The Unspoken Element of a Day of Rest

Although it has been years since I stopped living as a religious Jew, Saturday comes and cloaks me in its restfulness automatically.

I wake later and linger in bed. I cherish the quiet of a peaceful morning, windows open, breeze sifting through window screens. I almost don’t need to meditate, as the day itself is so inherently meditative.

A farmers market stroll, noticing all the glorious colors of produce, the shapes and sizes, the flavors dripping down your chin. God-given.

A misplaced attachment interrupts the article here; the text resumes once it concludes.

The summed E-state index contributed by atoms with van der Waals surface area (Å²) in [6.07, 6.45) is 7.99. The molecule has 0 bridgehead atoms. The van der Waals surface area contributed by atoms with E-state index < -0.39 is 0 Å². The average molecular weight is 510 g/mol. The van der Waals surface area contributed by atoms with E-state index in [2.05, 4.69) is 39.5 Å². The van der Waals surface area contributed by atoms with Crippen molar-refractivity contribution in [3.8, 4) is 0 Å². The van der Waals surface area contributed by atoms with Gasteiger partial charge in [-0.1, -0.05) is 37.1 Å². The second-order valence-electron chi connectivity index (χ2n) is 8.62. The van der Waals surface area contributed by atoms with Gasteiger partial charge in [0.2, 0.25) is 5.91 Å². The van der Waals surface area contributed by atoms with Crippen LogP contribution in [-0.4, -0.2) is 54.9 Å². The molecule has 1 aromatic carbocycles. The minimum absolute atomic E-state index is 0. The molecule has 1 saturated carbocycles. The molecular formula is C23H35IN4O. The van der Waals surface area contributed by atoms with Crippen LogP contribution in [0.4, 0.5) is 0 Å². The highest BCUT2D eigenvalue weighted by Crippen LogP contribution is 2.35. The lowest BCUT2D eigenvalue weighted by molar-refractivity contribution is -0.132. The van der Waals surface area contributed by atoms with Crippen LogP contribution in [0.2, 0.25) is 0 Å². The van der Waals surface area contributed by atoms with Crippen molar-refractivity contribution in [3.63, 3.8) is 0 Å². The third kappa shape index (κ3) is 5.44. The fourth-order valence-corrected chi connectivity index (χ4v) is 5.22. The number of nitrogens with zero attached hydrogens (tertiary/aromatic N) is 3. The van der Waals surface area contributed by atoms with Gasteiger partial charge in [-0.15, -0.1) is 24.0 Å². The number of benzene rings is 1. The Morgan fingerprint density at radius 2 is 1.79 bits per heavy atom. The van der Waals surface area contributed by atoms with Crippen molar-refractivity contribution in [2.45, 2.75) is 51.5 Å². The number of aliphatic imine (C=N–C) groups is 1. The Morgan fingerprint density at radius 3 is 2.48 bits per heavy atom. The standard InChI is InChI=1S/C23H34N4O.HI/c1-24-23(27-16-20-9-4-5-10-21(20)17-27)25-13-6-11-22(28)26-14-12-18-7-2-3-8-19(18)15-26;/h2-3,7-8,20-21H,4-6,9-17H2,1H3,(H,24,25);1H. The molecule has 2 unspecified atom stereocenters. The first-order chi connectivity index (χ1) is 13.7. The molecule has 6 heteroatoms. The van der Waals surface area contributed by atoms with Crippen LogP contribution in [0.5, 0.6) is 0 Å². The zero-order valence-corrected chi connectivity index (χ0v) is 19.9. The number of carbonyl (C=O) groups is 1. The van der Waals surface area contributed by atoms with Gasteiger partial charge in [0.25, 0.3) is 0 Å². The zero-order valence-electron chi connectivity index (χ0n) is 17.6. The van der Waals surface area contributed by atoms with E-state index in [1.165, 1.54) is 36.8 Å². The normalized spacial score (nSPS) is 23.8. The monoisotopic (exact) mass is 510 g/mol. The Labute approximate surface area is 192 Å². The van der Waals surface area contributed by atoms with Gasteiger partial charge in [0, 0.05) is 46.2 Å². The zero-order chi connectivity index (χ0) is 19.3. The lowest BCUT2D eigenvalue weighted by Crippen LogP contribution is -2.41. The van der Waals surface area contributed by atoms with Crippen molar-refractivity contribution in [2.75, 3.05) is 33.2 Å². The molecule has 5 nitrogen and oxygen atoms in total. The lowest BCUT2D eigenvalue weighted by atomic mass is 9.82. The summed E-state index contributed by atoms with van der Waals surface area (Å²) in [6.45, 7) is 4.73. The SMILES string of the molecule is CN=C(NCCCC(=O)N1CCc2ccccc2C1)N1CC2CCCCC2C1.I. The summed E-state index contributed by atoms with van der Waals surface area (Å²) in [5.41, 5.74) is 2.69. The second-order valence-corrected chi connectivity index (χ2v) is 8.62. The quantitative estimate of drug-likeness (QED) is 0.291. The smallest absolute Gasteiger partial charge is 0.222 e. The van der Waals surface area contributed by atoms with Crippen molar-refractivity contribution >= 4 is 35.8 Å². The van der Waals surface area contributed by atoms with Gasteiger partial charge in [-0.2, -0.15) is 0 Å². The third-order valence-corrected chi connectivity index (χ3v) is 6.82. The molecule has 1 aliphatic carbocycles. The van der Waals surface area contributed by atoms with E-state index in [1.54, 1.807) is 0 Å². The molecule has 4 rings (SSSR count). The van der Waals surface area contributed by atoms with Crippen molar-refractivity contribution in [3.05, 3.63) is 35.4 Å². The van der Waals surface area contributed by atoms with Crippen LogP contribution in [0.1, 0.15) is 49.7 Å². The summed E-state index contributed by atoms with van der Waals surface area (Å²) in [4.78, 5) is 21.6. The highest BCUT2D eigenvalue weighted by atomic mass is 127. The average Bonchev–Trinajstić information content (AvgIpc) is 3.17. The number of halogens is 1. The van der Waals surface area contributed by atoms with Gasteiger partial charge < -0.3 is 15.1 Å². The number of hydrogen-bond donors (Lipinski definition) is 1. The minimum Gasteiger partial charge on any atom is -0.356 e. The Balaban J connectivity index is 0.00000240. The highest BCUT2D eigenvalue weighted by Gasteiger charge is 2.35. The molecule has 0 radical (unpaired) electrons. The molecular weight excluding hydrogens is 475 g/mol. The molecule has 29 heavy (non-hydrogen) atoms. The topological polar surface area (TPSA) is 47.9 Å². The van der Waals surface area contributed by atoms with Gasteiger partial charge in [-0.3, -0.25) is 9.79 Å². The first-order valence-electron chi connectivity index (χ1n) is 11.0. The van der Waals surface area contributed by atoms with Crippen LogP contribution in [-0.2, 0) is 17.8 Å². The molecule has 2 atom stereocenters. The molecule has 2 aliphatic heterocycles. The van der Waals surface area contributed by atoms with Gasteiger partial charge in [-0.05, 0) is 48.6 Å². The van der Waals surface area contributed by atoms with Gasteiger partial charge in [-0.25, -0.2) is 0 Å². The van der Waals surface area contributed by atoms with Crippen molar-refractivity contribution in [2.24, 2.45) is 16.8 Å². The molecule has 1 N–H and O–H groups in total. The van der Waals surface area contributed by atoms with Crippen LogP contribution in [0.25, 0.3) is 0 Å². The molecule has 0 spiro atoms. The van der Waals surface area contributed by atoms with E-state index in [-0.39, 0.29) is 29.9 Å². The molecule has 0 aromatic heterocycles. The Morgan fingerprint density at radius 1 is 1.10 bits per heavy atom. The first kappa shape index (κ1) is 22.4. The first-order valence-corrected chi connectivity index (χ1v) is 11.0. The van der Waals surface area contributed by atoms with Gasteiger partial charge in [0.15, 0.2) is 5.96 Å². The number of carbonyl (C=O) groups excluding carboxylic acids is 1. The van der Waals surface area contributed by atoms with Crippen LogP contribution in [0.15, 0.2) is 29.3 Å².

And then return home to, what, sit for hours with a book and a blanket and the careful refrains of some song or other, they all sound alike, reverberating in their hymnal-effects.

It’s like the Sabbath overtakes me, even when I don’t believe in the hard and fast rules of organized religion.

If even, now, the way I feel this day of rest is so much holier and reverent than it was when I was bustling to set the table, dress up the kids in their fancy clothes and shlep to synagogue, sweating and rushed, to hear the last trailing refrain of a man’s voice belting out scripted words.

I am so much more religious now, full of belief and awe.

Unscripted, that’s what’s holy to me. Bless this day.

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